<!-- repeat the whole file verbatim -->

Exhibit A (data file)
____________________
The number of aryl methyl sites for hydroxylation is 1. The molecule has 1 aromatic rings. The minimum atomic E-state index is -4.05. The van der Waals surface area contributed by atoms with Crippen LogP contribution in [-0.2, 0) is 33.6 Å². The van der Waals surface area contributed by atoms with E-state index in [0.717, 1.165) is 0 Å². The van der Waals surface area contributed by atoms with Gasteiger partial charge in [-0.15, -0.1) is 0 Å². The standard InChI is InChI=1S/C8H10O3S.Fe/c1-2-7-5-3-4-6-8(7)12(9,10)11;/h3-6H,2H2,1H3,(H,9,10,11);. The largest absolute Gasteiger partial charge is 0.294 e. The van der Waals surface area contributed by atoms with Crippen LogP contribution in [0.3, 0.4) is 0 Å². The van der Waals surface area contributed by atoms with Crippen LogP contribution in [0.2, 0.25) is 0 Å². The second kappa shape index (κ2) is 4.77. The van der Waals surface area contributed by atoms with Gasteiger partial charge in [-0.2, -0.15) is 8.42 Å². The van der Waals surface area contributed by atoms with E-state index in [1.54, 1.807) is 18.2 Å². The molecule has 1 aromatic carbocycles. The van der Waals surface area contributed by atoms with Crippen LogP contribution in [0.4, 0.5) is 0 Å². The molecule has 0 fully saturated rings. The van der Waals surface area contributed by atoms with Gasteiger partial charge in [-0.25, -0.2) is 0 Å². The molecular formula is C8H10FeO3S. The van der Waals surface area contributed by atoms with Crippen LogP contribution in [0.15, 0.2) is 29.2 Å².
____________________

The number of aryl methyl sites for hydroxylation is 1. The molecule has 1 aromatic rings. The minimum atomic E-state index is -4.05. The van der Waals surface area contributed by atoms with Crippen LogP contribution in [-0.2, 0) is 33.6 Å². The van der Waals surface area contributed by atoms with E-state index in [0.717, 1.165) is 0 Å². The van der Waals surface area contributed by atoms with Gasteiger partial charge in [-0.15, -0.1) is 0 Å². The standard InChI is InChI=1S/C8H10O3S.Fe/c1-2-7-5-3-4-6-8(7)12(9,10)11;/h3-6H,2H2,1H3,(H,9,10,11);. The largest absolute Gasteiger partial charge is 0.294 e. The van der Waals surface area contributed by atoms with Crippen LogP contribution in [0.3, 0.4) is 0 Å². The van der Waals surface area contributed by atoms with Crippen LogP contribution in [0.2, 0.25) is 0 Å². The second kappa shape index (κ2) is 4.77. The van der Waals surface area contributed by atoms with Gasteiger partial charge in [-0.2, -0.15) is 8.42 Å². The van der Waals surface area contributed by atoms with E-state index in [1.54, 1.807) is 18.2 Å². The molecule has 1 aromatic carbocycles. The van der Waals surface area contributed by atoms with Crippen LogP contribution in [0.4, 0.5) is 0 Å². The molecule has 0 fully saturated rings. The van der Waals surface area contributed by atoms with Gasteiger partial charge in [-0.25, -0.2) is 0 Å². The molecular formula is C8H10FeO3S. The van der Waals surface area contributed by atoms with Crippen LogP contribution in [0.15, 0.2) is 29.2 Å².